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Seems Like Everybody’s Talkin’ About Electric Vehicles

On Saturday, May 8, Tesla CEO Elon Musk hosted “Saturday Night Live.” While the episode itself wasn’t all that memorable, it was a good reflection of the current zeitgeist. Musk, an eccentric billionaire with an itchy Twitter finger, has become the persona of the EV movement. Whether he’s smoking pot on a podcast or moving the price of a cryptocurrency with a single Tweet, he can’t seem to stay out of the headlines. And neither can EVs.

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At press time, Ford was the latest automaker to make headlines with its plans for electrification. On May 24, Ford unveiled the all-electric F-150 Lightning Pro. Two days later, the company said it expects to ramp up spending on electrification – including battery development – to the tune of more than $30 billion by 2025. I’m not sure if this qualifies as a bombshell or not, but Ford also said it anticipates that its EV sales will account for 40% of its global vehicle volume by 2030. Considering that Tesla still dominates the U.S. EV market, I thought it was noteworthy.

For years now, we’ve been hearing about plans and projections for EVs, but they’ve been far enough into the future that they almost seemed fanciful. The latest U.S. sales figures, though, suggest there’s some real momentum for EVs.     


According to an analysis of the U.S. auto market by Cox Automotive and Kelley Blue Book, sales growth of electric and hybrid vehicles outpaced the overall market by a wide margin in the first quarter of 2021. Sales of electrified vehicles were up nearly 81% year over year, compared to 11.4% for the overall vehicle market. According to the analysis, electrified vehicles accounted for 7.8% of the total U.S. market, up from 4.8% in first-quarter 2020.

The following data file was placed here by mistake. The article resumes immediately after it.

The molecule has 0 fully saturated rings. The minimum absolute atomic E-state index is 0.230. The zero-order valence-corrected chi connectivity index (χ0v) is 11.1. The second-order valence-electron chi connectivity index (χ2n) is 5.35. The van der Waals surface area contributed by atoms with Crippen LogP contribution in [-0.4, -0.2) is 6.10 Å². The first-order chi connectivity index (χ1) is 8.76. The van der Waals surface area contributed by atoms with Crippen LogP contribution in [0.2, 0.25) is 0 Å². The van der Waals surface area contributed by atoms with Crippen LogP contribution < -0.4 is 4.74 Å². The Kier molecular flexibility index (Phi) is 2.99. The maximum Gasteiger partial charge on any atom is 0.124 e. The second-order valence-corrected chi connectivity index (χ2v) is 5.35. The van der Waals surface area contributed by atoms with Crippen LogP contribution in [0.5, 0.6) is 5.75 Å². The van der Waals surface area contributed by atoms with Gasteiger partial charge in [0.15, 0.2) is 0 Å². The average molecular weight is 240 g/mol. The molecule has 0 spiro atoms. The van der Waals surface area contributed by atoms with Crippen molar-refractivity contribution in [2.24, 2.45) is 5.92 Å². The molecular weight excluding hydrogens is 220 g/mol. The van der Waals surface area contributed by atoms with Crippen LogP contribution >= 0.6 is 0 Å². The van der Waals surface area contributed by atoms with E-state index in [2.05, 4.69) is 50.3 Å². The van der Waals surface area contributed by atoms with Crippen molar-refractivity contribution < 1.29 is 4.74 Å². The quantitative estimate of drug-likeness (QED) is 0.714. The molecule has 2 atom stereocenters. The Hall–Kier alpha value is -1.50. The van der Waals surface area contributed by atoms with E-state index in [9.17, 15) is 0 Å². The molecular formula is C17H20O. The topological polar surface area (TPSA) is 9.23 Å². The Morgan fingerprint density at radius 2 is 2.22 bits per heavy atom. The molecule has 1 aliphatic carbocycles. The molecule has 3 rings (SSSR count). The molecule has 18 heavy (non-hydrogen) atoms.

Digging a bit deeper into the numbers, sales of battery-only EVs grew by 44.8% year over year, reaching a record of nearly 100,000 units in the quarter. According to the Cox Automotive/Kelley Blue Book analysis, hybrid vehicles set the pace for the EV market and the overall market, doubling to more than 200,000 units in the quarter.


In the February issue of AMN/Counterman, Amy Antenora’s feature story, “Aftermarket Gold Rush,” asked: Will 2021 be the year of the electric vehicle?” That turned out to be a prescient question. Not only are people talking about EVs (nothing new there), but according to the latest U.S. sales figures, they’re also buying them.

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